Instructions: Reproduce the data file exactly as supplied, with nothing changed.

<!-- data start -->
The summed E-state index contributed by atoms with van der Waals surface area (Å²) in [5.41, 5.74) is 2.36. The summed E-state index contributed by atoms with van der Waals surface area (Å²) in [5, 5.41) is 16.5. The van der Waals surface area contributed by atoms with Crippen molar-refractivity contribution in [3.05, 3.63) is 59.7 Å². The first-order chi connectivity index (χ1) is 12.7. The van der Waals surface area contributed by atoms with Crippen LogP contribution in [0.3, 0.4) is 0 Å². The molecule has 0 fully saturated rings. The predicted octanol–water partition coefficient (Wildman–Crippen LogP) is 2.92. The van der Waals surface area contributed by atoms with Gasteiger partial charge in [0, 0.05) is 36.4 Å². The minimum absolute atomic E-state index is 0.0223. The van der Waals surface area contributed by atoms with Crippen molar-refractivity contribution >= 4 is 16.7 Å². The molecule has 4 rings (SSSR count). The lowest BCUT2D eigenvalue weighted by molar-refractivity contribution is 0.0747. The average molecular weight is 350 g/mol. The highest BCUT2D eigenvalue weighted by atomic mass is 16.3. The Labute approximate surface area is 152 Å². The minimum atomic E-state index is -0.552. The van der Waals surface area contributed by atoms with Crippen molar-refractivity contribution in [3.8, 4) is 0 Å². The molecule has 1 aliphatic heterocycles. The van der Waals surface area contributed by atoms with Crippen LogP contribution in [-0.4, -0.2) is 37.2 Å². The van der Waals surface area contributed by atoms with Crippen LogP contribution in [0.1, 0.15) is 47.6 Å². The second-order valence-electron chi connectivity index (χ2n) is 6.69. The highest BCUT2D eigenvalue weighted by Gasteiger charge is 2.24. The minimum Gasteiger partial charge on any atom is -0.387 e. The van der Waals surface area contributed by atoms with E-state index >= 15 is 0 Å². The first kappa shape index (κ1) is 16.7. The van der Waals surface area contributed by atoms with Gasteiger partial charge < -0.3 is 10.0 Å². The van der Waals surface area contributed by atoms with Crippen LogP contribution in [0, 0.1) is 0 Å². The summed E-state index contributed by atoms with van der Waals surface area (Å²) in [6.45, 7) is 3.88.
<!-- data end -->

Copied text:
The summed E-state index contributed by atoms with van der Waals surface area (Å²) in [5.41, 5.74) is 2.36. The summed E-state index contributed by atoms with van der Waals surface area (Å²) in [5, 5.41) is 16.5. The van der Waals surface area contributed by atoms with Crippen molar-refractivity contribution in [3.05, 3.63) is 59.7 Å². The first-order chi connectivity index (χ1) is 12.7. The van der Waals surface area contributed by atoms with Crippen LogP contribution in [0.3, 0.4) is 0 Å². The molecule has 0 fully saturated rings. The predicted octanol–water partition coefficient (Wildman–Crippen LogP) is 2.92. The van der Waals surface area contributed by atoms with Gasteiger partial charge in [0, 0.05) is 36.4 Å². The minimum absolute atomic E-state index is 0.0223. The van der Waals surface area contributed by atoms with Crippen molar-refractivity contribution >= 4 is 16.7 Å². The molecule has 4 rings (SSSR count). The lowest BCUT2D eigenvalue weighted by molar-refractivity contribution is 0.0747. The average molecular weight is 350 g/mol. The highest BCUT2D eigenvalue weighted by atomic mass is 16.3. The Labute approximate surface area is 152 Å². The minimum atomic E-state index is -0.552. The van der Waals surface area contributed by atoms with Crippen molar-refractivity contribution in [3.8, 4) is 0 Å². The molecule has 1 aliphatic heterocycles. The van der Waals surface area contributed by atoms with Crippen LogP contribution in [-0.4, -0.2) is 37.2 Å². The van der Waals surface area contributed by atoms with Crippen LogP contribution in [0.1, 0.15) is 47.6 Å². The second-order valence-electron chi connectivity index (χ2n) is 6.69. The highest BCUT2D eigenvalue weighted by Gasteiger charge is 2.24. The minimum Gasteiger partial charge on any atom is -0.387 e. The van der Waals surface area contributed by atoms with E-state index >= 15 is 0 Å². The first kappa shape index (κ1) is 16.7. The van der Waals surface area contributed by atoms with Gasteiger partial charge < -0.3 is 10.0 Å². The van der Waals surface area contributed by atoms with Crippen LogP contribution in [0, 0.1) is 0 Å². The summed E-state index contributed by atoms with van der Waals surface area (Å²) in [6.45, 7) is 3.88.